Figure 11a is a traditional histogram of the infant mortality data, a frequency bar graph formed by dissecting the range of infant mortality into class intervals or "bins" and then counting the number of observations in each bin; the vertical axis of the histogram is scaled in percent. Figure 11b shows an alternative histogram that differs from Figure 11a only in the origin of the bin system (the bars are shifted five units to the left). These graphs demonstrate that the impression conveyed by a histogram depends partly on the arbitrary location of the bins. Figure 11c is a stem-and-leaf display, a type of histogram (from Tukey) that records the data values directly in the bars of the graph, thus permitting the recovery of the original data. Here, for example, the values given as 1:2 represent infant mortality rates of 12 per 1,000.

Figure 11d is a kernel density estimate, or smoothed histogram, a display that corrects both the roughness of the traditional histogram and its dependence on the arbitrary choice of bin location. For any value x of infant mortality, the height of the kernel estimate is

where n is the number of observations (here, 201); the observations themselves are Χ1, Χ2,. . . ,Χn, h is the "window" half-width for the kernel estimate, analogous to bin width for a histogram; and K is some probability–density function, such as the unit-normal density, ensuring that the total area under the kernel estimate is one. A univariate scatterplot — another form of distributional display giving the location of each observation — is shown at the bottom of Figure 11d.

Figure 11e, a "boxplot" of the infant mortality data (a graphic form also from Tukey), summarizes a variety of important distributional information. The box is drawn between the first and third quartiles and therefore encloses the central half of the data. A line within the box marks the position of the median. The whiskers extend either to the most extreme data value (as on the bottom) or to the most extreme nonoutlying data value (as on the top). Four outlying data values are represented individually. The compactness of the boxplot suggests its use as a component of more complex displays; boxplots may be drawn in the margins of a scatterplot to show the distribution of each variable, for example.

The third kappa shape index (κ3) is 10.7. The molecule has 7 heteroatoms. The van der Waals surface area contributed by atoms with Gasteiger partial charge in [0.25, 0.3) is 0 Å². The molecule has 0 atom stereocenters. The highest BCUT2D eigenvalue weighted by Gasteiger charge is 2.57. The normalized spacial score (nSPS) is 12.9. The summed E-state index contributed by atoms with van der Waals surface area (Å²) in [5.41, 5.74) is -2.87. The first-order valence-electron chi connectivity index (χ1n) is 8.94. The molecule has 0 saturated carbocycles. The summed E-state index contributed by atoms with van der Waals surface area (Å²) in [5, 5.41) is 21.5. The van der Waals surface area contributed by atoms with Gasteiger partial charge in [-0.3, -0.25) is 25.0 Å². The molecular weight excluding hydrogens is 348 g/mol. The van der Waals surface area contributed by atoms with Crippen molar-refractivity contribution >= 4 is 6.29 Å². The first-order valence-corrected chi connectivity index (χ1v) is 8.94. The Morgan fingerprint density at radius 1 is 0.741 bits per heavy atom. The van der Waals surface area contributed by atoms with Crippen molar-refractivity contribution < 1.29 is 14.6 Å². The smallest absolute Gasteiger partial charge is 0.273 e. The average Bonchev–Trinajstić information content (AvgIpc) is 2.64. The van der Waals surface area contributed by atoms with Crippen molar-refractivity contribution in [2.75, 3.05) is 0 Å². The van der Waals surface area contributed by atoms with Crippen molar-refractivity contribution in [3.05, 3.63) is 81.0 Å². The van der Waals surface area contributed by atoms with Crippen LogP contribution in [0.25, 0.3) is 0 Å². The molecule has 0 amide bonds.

Figure 11f shows a normal quantile comparison plot for the infant mortality data. As the name implies, this graph compares the ordered data with corresponding quantiles of the unit-normal distribution. By convention, the ith largest infant mortality rate, denoted Χ(i), has Pi = (i - 1/2)/n proportion of the data below it. The corresponding normal quantile is zi, located so that Pr (Zzi) = Pi, where Z follows the unit-normal distribution. If X is normally distributed with mean μ and standard deviation σ, then within the bounds of sampling error, x(i) ≅ μ + σzi. Departure from a linear pattern therefore indicates nonnormality. The line shown in Figure 11f passes through the quartiles of X and Z. The positive skew of the infant mortality rates is reflected in the tendency of the plotted points to lie above the fitted line in both tails of the distribution.

While the skewness of the infant mortality data is apparent in all the displays, the possibly multimodal grouping of the data is clearest in the kernel density estimate. The normal quantile comparison plot, in contrast, retains the greatest resolution in the tails of the distribution, where data are sparse; these are the regions that often are problematic for numerical summaries of data such as means and regression surfaces.

Many useful graphs display relationships between variables, including several forms that appeared earlier in this article: bar graphs (Figure 2b), dot graphs (Figure 1), and line graphs such as time series plots (Figures 2a and 4). Parallel boxplots are often informative in comparing the distribution of a quantitative variable across several categories. Scatterplots (as in Figure 10) are invaluable for examining the relationship between two quantitative variables. Other data-analytic graphs adapt these forms.